I think thats cause more than effect. NPs that are working in the role are more likely to have certification because of either credentialing or licensure. The question that I have is why is the number of NPs in the role less than the number of NPs within the role and state BON recognition?

    The more interesting part is the percentages of cert, AS and BSN RNs that stay in the field. Thats actually the data set that I was working with.

    David Carpenter, PA-C
  7. by   jer_sd
    NP education does make a stronger RN, or at least my advanced practice education did make me a better nurse.

    As a NP we have the ability to work under two seperate but related occupations or job roles. We maintain RN licensure and the ability to function in that role, yet we also have advanced practice licensure as well.

    There are frustrations with NP practice. Especially in dependant practice states, you may want to practice a specific way however your supervising physican may restrict your practice in ways you dont care for. If there are limited job optinos in your area you may be stuck providing care you dont care for.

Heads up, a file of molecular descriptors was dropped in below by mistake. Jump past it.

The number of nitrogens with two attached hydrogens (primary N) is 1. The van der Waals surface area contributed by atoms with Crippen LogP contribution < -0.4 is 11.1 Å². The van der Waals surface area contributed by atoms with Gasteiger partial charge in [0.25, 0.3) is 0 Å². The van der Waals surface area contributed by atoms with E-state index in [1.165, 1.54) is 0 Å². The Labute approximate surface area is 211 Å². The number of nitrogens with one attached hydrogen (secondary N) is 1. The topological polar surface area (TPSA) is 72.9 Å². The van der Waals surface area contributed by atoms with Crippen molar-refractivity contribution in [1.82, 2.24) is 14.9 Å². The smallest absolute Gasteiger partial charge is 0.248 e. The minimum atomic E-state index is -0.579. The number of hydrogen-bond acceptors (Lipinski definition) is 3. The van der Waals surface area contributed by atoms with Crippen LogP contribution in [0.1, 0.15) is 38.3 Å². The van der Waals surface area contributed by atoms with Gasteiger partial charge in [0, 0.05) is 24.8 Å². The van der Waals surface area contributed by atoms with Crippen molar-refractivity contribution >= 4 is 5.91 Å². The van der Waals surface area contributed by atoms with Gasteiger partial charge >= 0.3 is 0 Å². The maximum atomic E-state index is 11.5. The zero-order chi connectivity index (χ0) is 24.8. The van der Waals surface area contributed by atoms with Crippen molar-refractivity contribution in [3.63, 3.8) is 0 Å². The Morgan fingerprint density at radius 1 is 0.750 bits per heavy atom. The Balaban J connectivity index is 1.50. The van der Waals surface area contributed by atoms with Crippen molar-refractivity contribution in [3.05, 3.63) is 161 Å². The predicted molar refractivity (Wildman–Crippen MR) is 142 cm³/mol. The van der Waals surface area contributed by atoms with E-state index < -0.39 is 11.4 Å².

If a NP works as a RN there are benifits, less responsibility, good pay, varied scheduales. However there are frustrations having the training and experience being a health care provider steping back to a RN role can be a hard pill to take.

    I have considered steping ack to a RN role full time, more flexable scheduale able to call in sick with less guilt, the salary is close as a RN for 12 years compared to a NP for 6. However I enjoy the provider role and that has won out over convienience for me so far at the stage I am in. I still work per diem as a RN but my full time employment is as a NP

    Jeremy